Prayer: Find me, God of love, and fill my soul with the desire to live for others, to see through the veil of selfishness and greed, and to be transformed into a new being. Do it now, God! Do it now! Amen.
Scripture: Romans 9:22-24
What if God, advice although choosing to show his wrath and make his power known, sales bore with great patience the objects of his wrath—prepared for destruction? What if he did this to make the riches of his glory known to the objects of his mercy, ed whom he prepared in advance for glory— even us, whom he also called, not only from the Jews but also from the Gentiles?
Thought for the Day: What if the things we see as horrible are revelations of ultimate good? Is it naïve to see God at work in a society where mass shootings are common? Is it foolish to see God at work in a political system where cooperation for the common good—the very purpose of government—is seen as anathema to reelection? Or instead, as Paul suggests, what if God’s presence is made known to us even through polarized politics and a society so apathetic that even as our children are killed in schools—in schools! We still allow weapons to be sold at Wal-Mart.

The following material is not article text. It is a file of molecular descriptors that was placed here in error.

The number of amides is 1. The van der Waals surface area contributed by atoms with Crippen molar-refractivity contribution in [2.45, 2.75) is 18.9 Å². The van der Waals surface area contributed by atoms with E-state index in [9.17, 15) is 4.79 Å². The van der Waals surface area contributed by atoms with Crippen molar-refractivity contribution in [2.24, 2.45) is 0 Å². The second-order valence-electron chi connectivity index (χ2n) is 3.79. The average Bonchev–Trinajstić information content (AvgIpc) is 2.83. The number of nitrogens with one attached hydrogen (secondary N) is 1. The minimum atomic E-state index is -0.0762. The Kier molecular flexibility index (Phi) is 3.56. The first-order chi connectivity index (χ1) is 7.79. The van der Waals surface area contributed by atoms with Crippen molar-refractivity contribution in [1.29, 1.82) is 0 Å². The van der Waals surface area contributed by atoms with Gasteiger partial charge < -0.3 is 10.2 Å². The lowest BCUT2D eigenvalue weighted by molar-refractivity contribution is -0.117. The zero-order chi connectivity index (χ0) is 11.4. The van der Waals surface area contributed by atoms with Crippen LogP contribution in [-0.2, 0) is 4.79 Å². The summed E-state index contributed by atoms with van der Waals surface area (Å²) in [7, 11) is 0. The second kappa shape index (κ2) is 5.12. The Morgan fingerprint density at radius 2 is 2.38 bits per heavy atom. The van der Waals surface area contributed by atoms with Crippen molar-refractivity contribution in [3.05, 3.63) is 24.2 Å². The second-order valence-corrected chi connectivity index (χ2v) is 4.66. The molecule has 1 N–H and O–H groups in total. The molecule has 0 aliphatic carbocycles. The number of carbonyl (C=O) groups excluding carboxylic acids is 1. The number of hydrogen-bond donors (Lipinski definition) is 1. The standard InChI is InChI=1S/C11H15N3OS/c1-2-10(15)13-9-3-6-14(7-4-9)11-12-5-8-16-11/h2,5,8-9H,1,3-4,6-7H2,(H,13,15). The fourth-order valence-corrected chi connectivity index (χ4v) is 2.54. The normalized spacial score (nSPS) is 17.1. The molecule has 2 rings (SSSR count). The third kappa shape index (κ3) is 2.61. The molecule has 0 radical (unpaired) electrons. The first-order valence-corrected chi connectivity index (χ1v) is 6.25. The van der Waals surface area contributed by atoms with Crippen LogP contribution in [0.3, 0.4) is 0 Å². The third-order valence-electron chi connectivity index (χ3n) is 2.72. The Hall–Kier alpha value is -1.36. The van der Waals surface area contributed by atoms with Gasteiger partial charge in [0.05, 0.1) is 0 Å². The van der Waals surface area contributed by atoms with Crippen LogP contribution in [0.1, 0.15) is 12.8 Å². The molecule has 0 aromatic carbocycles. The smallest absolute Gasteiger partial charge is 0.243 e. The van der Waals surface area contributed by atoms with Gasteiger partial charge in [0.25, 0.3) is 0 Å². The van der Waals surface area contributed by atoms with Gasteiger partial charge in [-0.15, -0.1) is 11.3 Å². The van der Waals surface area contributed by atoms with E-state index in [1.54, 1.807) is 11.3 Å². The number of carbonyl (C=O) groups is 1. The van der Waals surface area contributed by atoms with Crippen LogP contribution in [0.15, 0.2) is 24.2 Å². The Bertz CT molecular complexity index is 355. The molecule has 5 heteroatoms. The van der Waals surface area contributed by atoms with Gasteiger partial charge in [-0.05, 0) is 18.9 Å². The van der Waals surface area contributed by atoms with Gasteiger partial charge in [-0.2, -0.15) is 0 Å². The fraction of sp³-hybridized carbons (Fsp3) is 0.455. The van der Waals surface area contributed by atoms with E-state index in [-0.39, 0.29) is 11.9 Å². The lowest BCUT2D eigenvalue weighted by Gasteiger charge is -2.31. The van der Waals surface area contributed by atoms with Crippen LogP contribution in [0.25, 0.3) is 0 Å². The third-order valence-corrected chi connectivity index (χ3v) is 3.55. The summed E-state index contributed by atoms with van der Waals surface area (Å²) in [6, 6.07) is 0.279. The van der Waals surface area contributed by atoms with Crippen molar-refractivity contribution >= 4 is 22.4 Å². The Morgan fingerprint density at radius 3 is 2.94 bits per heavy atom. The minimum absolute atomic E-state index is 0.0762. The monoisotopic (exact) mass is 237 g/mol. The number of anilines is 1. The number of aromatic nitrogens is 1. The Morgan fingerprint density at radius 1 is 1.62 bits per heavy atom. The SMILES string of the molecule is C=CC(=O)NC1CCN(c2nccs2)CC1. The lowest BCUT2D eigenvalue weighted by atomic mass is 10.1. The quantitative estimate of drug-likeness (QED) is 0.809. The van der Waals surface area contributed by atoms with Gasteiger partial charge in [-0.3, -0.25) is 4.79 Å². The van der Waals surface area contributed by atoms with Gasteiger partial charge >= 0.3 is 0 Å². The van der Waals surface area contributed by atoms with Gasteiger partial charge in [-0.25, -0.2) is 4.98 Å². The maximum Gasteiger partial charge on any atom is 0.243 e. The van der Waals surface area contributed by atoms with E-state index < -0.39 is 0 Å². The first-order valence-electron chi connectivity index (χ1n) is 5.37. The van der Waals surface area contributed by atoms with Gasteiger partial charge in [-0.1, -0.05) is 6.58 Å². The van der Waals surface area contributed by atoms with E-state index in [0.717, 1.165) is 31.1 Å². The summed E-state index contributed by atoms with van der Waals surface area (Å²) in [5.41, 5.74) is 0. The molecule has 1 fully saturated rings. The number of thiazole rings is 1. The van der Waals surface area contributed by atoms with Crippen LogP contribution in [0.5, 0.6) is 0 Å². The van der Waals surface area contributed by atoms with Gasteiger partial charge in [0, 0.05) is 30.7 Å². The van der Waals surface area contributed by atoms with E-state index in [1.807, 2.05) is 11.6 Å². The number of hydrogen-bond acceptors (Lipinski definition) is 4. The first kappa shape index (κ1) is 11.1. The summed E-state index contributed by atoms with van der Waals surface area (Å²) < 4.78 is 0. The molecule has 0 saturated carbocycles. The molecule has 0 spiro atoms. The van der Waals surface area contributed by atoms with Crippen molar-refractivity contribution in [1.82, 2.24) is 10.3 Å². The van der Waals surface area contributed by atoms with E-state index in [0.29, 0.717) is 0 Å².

It’s my fervent hope that the atrocities this country is going through now will serve as an impetus for a deeper understanding of justice and safety, understanding that can only come from knowing whose we are. We are not individuals with individual agendas. We are one people of God, indivisible, and we have a responsibility to start waking up from our nightmare and acting like the loving energy in whose image we are created. I hope this dark period of both American and world history is the storm before the calm.